Yes! Thanks in part to groundbreaking and award winning journalism by the Chicago Tribune in 2012, that ineffective California standard was updated with something much better.

This new standard, called TB117-2013 (effective as of January 1, 2014) does not require the use of chemical flame retardants, allowing for simpler and more logical means of reducing fire hazards.

Many fabrics, due to their materials and weave are able to naturally resist or slow fire. This means that you upholstered furniture can now be flame retardant free, while still protecting you from a fire. The revised law requires furniture manufacturers to clearly state that they use them on the label.

Because of consumer demand for flame retardant free furniture, dozens of companies pledged to eliminate them from their products, making shopping for a new and now safer sofa that much easier!

If you’re not in the market for new upholstered furniture at the moment, here are some tips on reducing your exposures to the flame retardants inside them:

  • Wet dust under and around your furniture regularly. Flame retardants easily migrate out of foam and molecules of these chemicals collect in house dust. Wet dusting, which traps dust instead of spreading it, is one way to reduce your daily exposures.
  • Wash hands before every meal and limit eating on the furniture. Touching the couch can expose you to small amounts of these hormone altering flame retardants; touching food or sticking fingers in your mouth increase the exposures. This is especially true for children!
  • Consider replacing the foam. If the foam inside your sofa is old, dry and crumbling, you can swap it with untreated polyurethane. Old foam releases more chemicals as the materials degrade. Companies like CushionWorks, and Foam and Cushion are great options.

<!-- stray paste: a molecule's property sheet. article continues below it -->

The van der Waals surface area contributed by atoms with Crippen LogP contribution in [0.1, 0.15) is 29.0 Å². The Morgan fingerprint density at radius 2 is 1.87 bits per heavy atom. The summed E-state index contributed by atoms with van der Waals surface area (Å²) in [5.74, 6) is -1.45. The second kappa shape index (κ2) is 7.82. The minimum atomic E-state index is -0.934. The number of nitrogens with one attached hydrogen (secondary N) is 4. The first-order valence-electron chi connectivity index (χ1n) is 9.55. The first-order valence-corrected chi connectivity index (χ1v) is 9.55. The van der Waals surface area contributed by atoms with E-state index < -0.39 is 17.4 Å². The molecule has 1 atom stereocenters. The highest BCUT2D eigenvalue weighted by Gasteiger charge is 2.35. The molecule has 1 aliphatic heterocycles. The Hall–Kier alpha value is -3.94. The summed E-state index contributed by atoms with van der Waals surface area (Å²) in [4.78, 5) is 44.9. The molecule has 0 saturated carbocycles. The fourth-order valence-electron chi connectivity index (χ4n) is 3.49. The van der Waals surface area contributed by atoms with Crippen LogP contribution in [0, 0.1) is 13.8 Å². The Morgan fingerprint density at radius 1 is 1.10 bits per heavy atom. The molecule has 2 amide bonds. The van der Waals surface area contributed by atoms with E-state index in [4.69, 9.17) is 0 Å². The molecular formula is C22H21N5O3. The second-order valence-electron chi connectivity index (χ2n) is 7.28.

If you are looking to purchase safer, flame retardant free upholstered furniture, check out these brands, which have opted out of using this dangerous class of chemicals:

Even though flame retardants in our furniture might seem like a big beast to tackle, this updated flammability standard definitely makes it easier going forward to find safer, less toxic furniture to curl up and relax on.

Addressing the flame retardants in your sofa might not be the very first step you take towards living a low-tox life, but it should absolutely be on the list.

My old sofa, which absolutely had flame retardants in it, was ready for the trash heap back in 2012. When TB117 was updated I finally saw a way out, but had to hang tight until 2014 before I could finally buy one that was flame retardant free. So just a few years ago, I bought a gorgeous velvet sofa from Article, and can now rest easy knowing that I’ve cut back one more exposure source to toxic chemicals on my list!

*These companies have removed flame retardants from their upholstered furniture, but may also contain other questionable chemicals

Do you have a favorite furniture company that doesn't use flame retardants? Tell us about it below!

References

Chevrier, Jonathan, et al. “Polybrominated diphenyl ether (PBDE) flame retardants and thyroid hormone during pregnancy.” Environmental health perspectives 118.10 (2010): 1444.

Eskenazi, Brenda, et al. “In utero and childhood polybrominated diphenyl ether (PBDE) exposures and neurodevelopment in the CHAMACOS study.” Environmental health perspectives 121.2 (2013): 257.

He, Ping, et al. “Toxic effect of PBDE-47 on thyroid development, learning, and memory, and the interaction between PBDE-47 and PCB153 that enhances toxicity in rats.” Toxicology and industrial health 27.3 (2011): 279-288.

Tribune watchdog: Playing with fire — Chicago Tribune. Chicago Tribune, media.apps.chicagotribune.com/flames/index.html.

“Flame Retardants.” National Institute of Environmental Health Sciences, U.S. Department of Health and Human Services, www.niehs.nih.gov/health/topics/agents/flame_retardants/index.cfm.

Akutsu, Kazuhiko, et al. “Polybrominated diphenyl ethers in human serum and sperm quality.” Bulletin of environmental contamination and toxicology 80.4 (2008): 345-350. Web.